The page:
Hercules Engine News

By Staff
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Illustration #2: Angle iron cart introduced in 1914.
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Illustration #1: Wooden cart for Sparta-built 1- HP Economy engine.
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Illustration #4: For 1920-1928 front wheels no longer turned under the cart frame.
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Optional clutch pulley for 1- HP Economy engines.
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Illustration #5: Starting in late 1928 the axle bolsters bolted directly to the engine.
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Illustration #3: For 1915-1919 front wheels turned under cart frame.

Questions frequently come up regarding the proper cart for 1- HP
and 1- HP Hercules and Economy engines. In reviewing Sears &
Roebuck catalogs and Hercules catalogs, it would appear that both
brands used the same cart during the same time periods.

I would like to back-track from the 1914 start of Hercules
production for Sears and start with the cart that was offered by
Sears for the 1 HP and 1- HP Economy engines built at Sparta,
Mich., in 1913. The cart is illustrated here and the dimensions are
as follows: Wooden beam size is 2- by 2- by 36 inches. Five spoke
cast iron wheels are 10×2 inches in front and 12 x 2 inches at
rear. (Illustration #1)

In 1914 the cart listed by Sears & Roebuck had a 40-inch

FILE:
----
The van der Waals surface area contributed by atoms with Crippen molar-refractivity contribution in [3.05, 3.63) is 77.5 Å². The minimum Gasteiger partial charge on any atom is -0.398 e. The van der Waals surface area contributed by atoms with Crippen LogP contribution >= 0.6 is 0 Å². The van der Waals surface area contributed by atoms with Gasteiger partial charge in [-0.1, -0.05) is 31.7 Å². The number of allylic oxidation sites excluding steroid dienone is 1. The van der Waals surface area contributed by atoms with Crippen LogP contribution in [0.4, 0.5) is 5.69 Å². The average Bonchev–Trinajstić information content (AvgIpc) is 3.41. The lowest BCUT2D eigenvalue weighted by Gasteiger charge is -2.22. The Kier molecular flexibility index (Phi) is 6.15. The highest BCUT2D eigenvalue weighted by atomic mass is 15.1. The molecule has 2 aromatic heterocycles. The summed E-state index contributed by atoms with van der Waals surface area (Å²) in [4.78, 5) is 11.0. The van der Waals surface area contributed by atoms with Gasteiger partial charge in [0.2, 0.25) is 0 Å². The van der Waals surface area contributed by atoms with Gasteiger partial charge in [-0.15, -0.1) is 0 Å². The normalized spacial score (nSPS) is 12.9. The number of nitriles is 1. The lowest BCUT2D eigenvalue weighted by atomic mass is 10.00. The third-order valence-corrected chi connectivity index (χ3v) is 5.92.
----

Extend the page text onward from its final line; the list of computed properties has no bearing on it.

angle iron frame, 24-inch wide axles with five spoke cast iron 10-
x 2-inch front wheels and 12- x 2-inch rear wheels. This cart would
have been used for the Model D and the early Model E engines with
the tag on the base. (Illustration #2)

In 1915 and 1916 the cart listed had a 44-inch angle iron frame,
24-inch wide axles with six spoke cast iron 9- x 2-inch wheels
front and rear. This cart allowed the front wheels to be turned
under the cart. (Illustration #3)

For the years 1917-1919, the cart listed had a 33-inch angle
iron frame, 24-inch wide axles and six spoke cast iron 9- x 2-inch
wheels front and rear. The front wheels would turn under the cart
frame.

From 1920 through early 1928, the cart listed had a 26-inch long
angle iron frame, 18-inch wide axles and six spoke cast iron 9- x
2-inch wheels front and rear. The front wheels would not turn under
the cart frame. (Illustration #4)

Starting in late 1928 and through 1929 the cart no longer had a
frame, and the axle bolsters bolted directly to the engine base.
The bolsters were 15 inches wide and the six spoke cast iron wheels
were 8 x 1- inches.

For 1930-1932 the dimensions stayed the same, but the cast iron
wheels now had six round holes rather than six spokes, as before.
After 1932 the wheel kit was no longer offered. (Illustration
#5)

Finally, some time ago I made mention of a small clutch pulley
mounted on a 1- HP Economy engine. Here is an illustration and
description of that pulley from a Sears catalog.

Glenn Karch is a noted authority on Hercules engines.
Contact him at: 20601 Old State Rd., Haubstadt, IN 47639, or e-mail
at: glenn.karch@gte.net

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